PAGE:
Sector Communities and Social Services/Policy,Creative Economy,Digital/Communication/Information Technologies (including Software),Education,Government, Democracy and Justice,Culture, Heritage, Museums and Collections
Impact Types Cultural,Economic

 
Description ESRC Festival of Social Science Open Innovation Design Jam
Amount £800 (GBP)
Organisation Economic and Social Research Council 
Sector Public
Country United Kingdom
Start 11/2016 
End 11/2016
 
Description Impact Acceleration Top Up (BREXIT)
Amount £1,880 (GBP)
Organisation Economic and Social Research Council 
Sector Public
Country United Kingdom
Start 03/2017 
End 04/2017
 
Description Leverhulme Fellowship - Intellectual Property and Criminalisation: An Historical Perspective
Amount £70,000 (GBP)
Organisation University of Glasgow 
Sector Academic/University
Country United Kingdom
Start 01/2017 
End 12/2020
 
Description Leverhulme Fellowship - Intellectual Property and Criminalisation: An Historical Perspective
Amount £90,000 (GBP)
Organisation The Leverhulme Trust 
Sector Academic/University
Country United Kingdom
Start 01/2017 
End 12/2020
 
Description Support for early career research camp
Amount £5,000 (GBP)
Funding ID AH/K000179/1 
Organisation Arts & Humanities Research Council (AHRC) 
Sector Public
Country United Kingdom
Start 05/2017 
End 06/2017
 
Description Unlocking co-creative possibilities: CREATe follow-on engagement with UK creative economy stakeholders to improve copyright practice and policy
Amount £161,731 (GBP)
Funding ID AHRC Reference: AH/P013341/1 
Organisation Arts & Humanities Research Council (AHRC) 
Sector Public
Country United Kingdom
Start 02/2017 
End 07/2018
 
Title Copyright Evidence 
Description Copyright Evidence is a digital resource developed by CREATe which fully categorizes almost all the existing empirical studies on copyright in an attempt to inform policy interventions based on rigorous evidence. Among others, the evidence is catalogued by country, industry and research method, offering an in depth exposition of the existing findings. The evidence from empirical studies can be complemented with new results from CREATe databases related to online media behaviour (OMeBa), litigation cases (Litigation Explorer) and real-time infringement (IPWatchr).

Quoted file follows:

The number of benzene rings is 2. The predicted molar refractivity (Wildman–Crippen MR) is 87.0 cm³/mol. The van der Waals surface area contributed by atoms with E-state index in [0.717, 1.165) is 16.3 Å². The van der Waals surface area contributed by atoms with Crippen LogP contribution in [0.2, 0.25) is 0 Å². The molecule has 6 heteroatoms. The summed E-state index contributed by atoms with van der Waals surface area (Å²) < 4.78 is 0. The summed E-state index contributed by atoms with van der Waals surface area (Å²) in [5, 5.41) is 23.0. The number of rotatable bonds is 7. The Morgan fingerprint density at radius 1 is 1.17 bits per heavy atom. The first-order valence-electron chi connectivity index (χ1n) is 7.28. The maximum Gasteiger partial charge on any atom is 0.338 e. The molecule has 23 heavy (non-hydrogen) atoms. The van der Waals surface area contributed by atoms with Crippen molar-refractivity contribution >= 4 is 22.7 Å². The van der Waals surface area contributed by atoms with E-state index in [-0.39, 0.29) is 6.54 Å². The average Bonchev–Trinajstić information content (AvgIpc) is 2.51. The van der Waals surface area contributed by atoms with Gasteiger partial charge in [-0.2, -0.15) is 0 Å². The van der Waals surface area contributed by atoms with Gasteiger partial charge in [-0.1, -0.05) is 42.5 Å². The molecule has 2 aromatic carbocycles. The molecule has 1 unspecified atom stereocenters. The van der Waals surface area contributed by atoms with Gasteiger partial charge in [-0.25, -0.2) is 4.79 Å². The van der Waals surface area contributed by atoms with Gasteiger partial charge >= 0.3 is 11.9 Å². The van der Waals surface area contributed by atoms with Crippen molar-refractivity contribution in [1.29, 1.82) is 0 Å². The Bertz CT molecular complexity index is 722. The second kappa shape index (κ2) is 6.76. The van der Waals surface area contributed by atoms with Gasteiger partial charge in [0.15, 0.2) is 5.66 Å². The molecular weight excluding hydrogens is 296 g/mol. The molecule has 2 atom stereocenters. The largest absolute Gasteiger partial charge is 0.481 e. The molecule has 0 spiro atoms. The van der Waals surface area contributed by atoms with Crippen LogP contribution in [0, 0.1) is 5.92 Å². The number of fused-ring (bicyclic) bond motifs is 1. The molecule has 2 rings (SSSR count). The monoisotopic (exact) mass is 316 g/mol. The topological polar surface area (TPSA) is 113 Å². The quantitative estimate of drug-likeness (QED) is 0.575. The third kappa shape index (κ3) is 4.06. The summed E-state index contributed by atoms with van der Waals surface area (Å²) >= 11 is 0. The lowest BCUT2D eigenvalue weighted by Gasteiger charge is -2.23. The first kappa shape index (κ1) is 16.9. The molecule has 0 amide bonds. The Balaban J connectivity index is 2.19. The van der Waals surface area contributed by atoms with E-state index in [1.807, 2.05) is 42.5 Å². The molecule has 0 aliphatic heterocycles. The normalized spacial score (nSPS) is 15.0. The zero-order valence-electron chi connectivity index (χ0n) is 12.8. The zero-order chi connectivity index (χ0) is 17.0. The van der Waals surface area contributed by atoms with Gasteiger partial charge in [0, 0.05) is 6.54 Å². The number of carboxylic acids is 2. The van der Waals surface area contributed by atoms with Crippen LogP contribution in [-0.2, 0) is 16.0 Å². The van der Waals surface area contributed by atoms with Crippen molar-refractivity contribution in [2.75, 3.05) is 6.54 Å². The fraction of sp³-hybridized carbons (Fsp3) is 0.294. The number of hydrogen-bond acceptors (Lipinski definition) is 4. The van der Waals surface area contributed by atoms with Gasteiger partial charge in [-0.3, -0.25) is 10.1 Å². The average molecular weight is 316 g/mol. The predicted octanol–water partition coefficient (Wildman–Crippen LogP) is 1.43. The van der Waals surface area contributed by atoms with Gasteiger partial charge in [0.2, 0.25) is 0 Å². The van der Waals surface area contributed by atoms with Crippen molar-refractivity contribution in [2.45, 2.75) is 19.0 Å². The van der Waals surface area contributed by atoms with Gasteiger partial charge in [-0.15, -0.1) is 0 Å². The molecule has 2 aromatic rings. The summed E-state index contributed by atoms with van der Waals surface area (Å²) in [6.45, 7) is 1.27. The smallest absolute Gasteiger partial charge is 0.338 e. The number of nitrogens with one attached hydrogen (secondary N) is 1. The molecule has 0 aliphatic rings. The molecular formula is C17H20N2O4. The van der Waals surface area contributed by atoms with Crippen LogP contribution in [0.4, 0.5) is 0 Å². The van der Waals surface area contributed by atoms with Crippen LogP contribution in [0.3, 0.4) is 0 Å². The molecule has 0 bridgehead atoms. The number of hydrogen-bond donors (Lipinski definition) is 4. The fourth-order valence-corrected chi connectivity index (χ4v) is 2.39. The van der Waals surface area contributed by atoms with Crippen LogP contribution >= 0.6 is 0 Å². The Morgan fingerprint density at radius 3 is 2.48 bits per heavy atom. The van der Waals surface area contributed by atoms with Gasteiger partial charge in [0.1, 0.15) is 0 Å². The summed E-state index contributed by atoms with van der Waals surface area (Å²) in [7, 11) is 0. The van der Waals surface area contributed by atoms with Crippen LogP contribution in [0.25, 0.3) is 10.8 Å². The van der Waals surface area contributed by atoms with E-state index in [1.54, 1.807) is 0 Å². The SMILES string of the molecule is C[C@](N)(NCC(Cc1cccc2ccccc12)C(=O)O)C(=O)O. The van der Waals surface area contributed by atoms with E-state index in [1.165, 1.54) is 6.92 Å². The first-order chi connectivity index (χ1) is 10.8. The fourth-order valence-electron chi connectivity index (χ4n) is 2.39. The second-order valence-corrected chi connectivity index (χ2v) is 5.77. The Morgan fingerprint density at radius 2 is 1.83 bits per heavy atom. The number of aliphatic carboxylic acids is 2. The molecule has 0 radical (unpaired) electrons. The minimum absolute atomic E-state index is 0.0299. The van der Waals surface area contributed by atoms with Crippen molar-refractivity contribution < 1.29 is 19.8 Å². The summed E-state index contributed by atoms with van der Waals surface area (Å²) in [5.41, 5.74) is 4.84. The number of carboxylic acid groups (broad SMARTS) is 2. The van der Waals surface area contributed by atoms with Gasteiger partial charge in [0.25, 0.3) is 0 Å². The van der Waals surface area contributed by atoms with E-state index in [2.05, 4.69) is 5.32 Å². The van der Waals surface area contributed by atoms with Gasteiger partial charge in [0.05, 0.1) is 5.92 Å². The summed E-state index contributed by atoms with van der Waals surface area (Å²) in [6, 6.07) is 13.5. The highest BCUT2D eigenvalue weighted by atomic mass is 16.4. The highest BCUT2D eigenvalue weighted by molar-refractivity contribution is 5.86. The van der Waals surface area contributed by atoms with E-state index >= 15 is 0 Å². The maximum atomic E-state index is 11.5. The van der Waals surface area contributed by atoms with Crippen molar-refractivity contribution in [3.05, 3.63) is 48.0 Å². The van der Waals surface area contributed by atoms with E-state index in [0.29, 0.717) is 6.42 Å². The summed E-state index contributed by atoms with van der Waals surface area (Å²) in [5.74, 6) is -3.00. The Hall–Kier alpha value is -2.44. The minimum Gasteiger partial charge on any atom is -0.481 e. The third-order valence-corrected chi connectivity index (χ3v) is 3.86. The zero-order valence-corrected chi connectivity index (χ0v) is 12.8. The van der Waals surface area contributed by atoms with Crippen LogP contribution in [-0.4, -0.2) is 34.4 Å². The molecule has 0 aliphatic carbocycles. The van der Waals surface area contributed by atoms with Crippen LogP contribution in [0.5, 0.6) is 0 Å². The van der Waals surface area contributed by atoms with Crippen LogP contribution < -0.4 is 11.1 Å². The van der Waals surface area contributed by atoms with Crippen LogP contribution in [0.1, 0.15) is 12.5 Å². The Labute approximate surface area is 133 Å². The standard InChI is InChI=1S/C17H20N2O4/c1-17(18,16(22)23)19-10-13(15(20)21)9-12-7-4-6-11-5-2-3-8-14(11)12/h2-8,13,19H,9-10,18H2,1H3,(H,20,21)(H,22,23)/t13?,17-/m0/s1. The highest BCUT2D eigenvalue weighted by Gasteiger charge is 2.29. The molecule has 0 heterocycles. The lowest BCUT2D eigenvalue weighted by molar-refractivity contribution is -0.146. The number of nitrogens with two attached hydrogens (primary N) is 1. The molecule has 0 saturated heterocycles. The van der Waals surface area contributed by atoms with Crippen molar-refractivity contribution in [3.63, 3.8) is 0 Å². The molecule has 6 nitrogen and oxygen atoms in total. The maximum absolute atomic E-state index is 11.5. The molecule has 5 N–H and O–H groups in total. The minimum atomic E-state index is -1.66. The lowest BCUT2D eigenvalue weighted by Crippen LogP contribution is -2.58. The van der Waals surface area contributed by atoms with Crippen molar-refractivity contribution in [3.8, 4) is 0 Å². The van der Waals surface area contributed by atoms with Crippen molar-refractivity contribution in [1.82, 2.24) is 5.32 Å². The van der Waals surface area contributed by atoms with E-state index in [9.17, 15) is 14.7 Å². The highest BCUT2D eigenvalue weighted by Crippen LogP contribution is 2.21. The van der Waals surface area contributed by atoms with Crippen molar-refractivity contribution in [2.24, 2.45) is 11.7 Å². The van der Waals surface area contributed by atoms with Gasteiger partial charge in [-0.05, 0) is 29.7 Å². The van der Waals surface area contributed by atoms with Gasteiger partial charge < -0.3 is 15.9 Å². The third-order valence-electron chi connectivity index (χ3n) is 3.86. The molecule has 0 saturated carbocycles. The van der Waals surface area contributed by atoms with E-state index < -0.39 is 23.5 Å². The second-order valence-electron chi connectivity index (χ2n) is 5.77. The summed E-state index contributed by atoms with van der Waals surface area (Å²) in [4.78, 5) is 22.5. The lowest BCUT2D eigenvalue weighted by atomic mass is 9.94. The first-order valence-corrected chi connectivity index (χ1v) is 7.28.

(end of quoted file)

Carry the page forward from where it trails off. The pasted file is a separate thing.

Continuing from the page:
Type Of Material Improvements to research infrastructure 
Year Produced 2016 
Provided To Others? Yes  
Impact CREATe supported the 6th edition of the EUhackathon which took place in Brussels on November 15-16, 2016. The event was organised by N-square Consulting and was sponsored by Google, Facebook, and Mozilla. The EUhackathon revolved around visualising copyright evidence to help inform policy debate and to better support decision making processes. The goal was to combine data and academic research from various sources to raise awareness and encourage debate around the issue of copyright. Participants mined and visualised the data in CREATe's Copyright Evidence Wiki which contains over 600 empirical studies on copyright. To help additional end users to tap into the wealth of data available in the Copyright Evidence Wiki, a user guidance has been now been published. 
URL http://www.copyrightevidence.org/evidence-wiki/index.php/Copyright_Evidence
 
Title Copyright History 
Description Primary Sources on Copyright is a digital archive of primary sources on copyright from the invention of the printing press (c. 1450) to the Berne Convention (1886) and beyond. The UK Arts and Humanities Research Council (AHRC) funded the initial phase (completed in 2008) focusing on key materials from Renaissance Italy (Venice, Rome), France, the German speaking countries, Britain and the United States. For each of the thirteen geographical zones/jurisdictions represented within the resource, a national editor has taken responsibility for selecting, sourcing, transcribing, translating and commenting documents. These include privileges, statutes, judicial decisions, contracts and materials relating to legislative history, but also contemporary letters, essays, treatises and artefacts. 
Type Of Material Improvements to research infrastructure 
Year Produced 2008 
Provided To Others? Yes  
Impact The Spanish section of the archive, and the new database design were re-launched on 25 June 2012, as part of the annual conference of the International Society for the History and Theory of Intellectual Property (ISHTIP). On 27 March 2015, we opened the Dutch section of the archive, and introduced a new look of the homepage and navigation, as part of the symposium Copyright History and Policy at CREATe Centre, University of Glasgow. 
URL http://www.copyrighthistory.org/
 
Title Copyright User 
Description Copyright User is a multimedia resource aimed at helping creators, media professionals and the general public understand copyright. A joint collaboration between CREATe and Bournemouth University, Copyright User consists of videos, interactive tools, subject resources, and FAQs. The resources are meant for everyone who uses copyright: musicians, filmmakers, performers, writers, visual artists or interactive developers. We inform creators how to protect their work, how to license and exploit it, and how to legally re-use the work of others.